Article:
Seymour Chatman argues in his essay that narrative films ‘do not allow us to dwell on plenteous details. Pressure from narrative component is too great. Events move too fast’ (Chatman 126). As I read this article, this sentence struck me. Do we lose the beautiful narrative from a novel when it is transformed into an adaptation film? Does a film move too quickly that it is impossible to evoke everything in the initial narrative in a novel?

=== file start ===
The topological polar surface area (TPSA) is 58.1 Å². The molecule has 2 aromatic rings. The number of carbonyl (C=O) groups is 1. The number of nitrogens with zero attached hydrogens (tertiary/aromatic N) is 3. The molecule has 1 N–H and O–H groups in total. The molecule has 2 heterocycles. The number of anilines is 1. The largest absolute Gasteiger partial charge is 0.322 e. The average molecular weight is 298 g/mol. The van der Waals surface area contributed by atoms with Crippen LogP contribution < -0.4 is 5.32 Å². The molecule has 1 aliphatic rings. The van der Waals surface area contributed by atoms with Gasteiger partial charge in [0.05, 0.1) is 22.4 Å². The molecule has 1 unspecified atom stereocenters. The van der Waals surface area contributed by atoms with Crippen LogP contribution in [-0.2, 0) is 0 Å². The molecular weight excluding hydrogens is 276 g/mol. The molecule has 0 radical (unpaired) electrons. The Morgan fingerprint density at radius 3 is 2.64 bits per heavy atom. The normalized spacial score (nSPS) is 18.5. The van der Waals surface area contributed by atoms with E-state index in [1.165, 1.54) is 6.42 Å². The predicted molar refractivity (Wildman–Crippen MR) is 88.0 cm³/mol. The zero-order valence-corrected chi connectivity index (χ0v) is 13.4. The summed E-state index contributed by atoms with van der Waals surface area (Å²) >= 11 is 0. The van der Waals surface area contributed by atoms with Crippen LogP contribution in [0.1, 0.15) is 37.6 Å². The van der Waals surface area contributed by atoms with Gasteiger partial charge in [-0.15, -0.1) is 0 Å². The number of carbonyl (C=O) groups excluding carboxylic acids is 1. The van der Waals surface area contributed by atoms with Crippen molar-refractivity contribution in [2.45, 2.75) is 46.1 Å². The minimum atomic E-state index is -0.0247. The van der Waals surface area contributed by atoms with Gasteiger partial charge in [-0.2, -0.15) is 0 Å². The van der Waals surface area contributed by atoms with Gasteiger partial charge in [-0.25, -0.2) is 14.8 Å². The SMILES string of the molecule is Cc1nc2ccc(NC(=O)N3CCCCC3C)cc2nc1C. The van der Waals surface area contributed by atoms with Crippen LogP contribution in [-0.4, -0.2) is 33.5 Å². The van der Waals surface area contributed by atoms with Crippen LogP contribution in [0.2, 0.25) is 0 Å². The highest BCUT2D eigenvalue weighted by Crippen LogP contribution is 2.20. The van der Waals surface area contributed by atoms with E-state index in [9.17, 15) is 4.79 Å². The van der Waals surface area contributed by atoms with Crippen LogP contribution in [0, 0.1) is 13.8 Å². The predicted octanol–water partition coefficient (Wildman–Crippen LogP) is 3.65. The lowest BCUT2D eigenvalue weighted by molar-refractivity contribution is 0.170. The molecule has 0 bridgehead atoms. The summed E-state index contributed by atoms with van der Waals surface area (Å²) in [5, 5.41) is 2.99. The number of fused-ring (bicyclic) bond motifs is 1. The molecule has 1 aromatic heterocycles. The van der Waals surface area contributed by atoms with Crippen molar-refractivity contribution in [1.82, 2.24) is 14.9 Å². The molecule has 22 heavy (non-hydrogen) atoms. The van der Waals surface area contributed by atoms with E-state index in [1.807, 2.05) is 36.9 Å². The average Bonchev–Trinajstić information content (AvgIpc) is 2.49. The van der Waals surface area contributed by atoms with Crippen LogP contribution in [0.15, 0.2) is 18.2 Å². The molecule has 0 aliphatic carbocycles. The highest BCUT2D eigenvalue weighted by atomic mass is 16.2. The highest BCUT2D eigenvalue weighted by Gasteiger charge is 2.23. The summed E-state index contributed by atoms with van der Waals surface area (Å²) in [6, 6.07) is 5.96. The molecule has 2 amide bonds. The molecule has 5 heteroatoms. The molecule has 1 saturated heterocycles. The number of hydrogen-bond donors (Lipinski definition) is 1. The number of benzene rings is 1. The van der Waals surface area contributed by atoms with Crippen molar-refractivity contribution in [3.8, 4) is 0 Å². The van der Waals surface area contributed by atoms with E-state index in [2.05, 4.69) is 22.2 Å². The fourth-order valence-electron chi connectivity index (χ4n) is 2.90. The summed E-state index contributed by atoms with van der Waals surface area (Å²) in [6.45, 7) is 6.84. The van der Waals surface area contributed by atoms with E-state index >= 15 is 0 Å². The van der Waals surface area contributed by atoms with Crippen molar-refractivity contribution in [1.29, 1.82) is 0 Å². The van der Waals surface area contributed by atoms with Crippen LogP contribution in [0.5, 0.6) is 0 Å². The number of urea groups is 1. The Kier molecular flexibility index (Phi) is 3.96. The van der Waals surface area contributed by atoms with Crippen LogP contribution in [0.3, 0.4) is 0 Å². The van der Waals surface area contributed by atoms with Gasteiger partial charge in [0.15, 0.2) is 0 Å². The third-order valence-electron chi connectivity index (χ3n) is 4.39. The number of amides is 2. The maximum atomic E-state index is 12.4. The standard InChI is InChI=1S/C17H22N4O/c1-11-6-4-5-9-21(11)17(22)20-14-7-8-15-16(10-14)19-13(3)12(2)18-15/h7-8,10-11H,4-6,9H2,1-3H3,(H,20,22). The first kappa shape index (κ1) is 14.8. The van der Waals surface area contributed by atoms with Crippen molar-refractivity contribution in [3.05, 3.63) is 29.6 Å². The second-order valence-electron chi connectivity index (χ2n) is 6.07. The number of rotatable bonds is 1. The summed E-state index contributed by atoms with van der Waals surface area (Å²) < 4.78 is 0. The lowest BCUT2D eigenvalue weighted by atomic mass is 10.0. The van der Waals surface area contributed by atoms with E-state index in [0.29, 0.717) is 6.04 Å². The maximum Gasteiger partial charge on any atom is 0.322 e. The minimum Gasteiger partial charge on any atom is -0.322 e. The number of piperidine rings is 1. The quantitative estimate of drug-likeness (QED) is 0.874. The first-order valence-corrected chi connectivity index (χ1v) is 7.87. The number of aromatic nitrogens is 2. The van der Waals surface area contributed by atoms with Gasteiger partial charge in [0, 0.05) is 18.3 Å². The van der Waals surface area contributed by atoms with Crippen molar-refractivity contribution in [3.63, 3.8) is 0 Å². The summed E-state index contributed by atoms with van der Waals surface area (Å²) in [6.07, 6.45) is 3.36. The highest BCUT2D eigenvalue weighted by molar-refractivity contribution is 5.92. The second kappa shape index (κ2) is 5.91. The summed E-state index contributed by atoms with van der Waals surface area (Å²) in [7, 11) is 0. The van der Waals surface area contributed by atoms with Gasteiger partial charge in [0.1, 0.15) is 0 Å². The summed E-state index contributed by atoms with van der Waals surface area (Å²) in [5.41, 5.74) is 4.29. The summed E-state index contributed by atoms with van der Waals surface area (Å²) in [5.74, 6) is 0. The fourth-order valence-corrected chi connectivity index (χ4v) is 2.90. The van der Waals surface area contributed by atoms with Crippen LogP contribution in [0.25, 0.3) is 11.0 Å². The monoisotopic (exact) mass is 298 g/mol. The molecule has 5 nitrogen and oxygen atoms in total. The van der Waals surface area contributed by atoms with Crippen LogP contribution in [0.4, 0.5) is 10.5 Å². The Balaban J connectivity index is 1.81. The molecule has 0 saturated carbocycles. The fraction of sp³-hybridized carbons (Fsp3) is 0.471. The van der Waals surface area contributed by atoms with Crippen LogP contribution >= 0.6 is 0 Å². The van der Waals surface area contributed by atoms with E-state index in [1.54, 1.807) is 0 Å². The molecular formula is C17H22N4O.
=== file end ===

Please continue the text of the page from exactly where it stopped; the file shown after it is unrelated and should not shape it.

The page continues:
Seymour Chatman would argue that yes, a film moves too quickly and loses the narrative from the novel it is adapting from. He says, “Indeed, there are movies (like Terence Malick’s recent Days of Heaven) which are criticized because their visual effects are too striking for narrative line to support. Narrative pressure is so great that the interpretation of even non narrative films is sometimes affected by it- at least for a time, until the audience gets its bearings” (126). I think what he is saying is that the narrative in a novel is just too big, has too much of an affect on the reader, that it is hard to transform that onto a movie screen. The Media wants the film to be a certain length, and most movie goers aren’t intent on sitting in a movie for over three hours without losing their attention, so it’s extremely difficult to have the same affect as the novel. Would I agree with this? I think in some regard it’s inevitable to believe that it is hard to transcend the same feeling in a narrative of a novel into a narrative of the film adaptation. I do think that maybe it is not such a bad thing that the narrative is different in both novel and film; it allows for different interpretation and different pieces of art. The director may see a certain narrative in a novel as something totally different then say, we would. But I think that this is the beauty of literature; that different narratives can be transcended into different artistic pieces based on one’s own interpretation.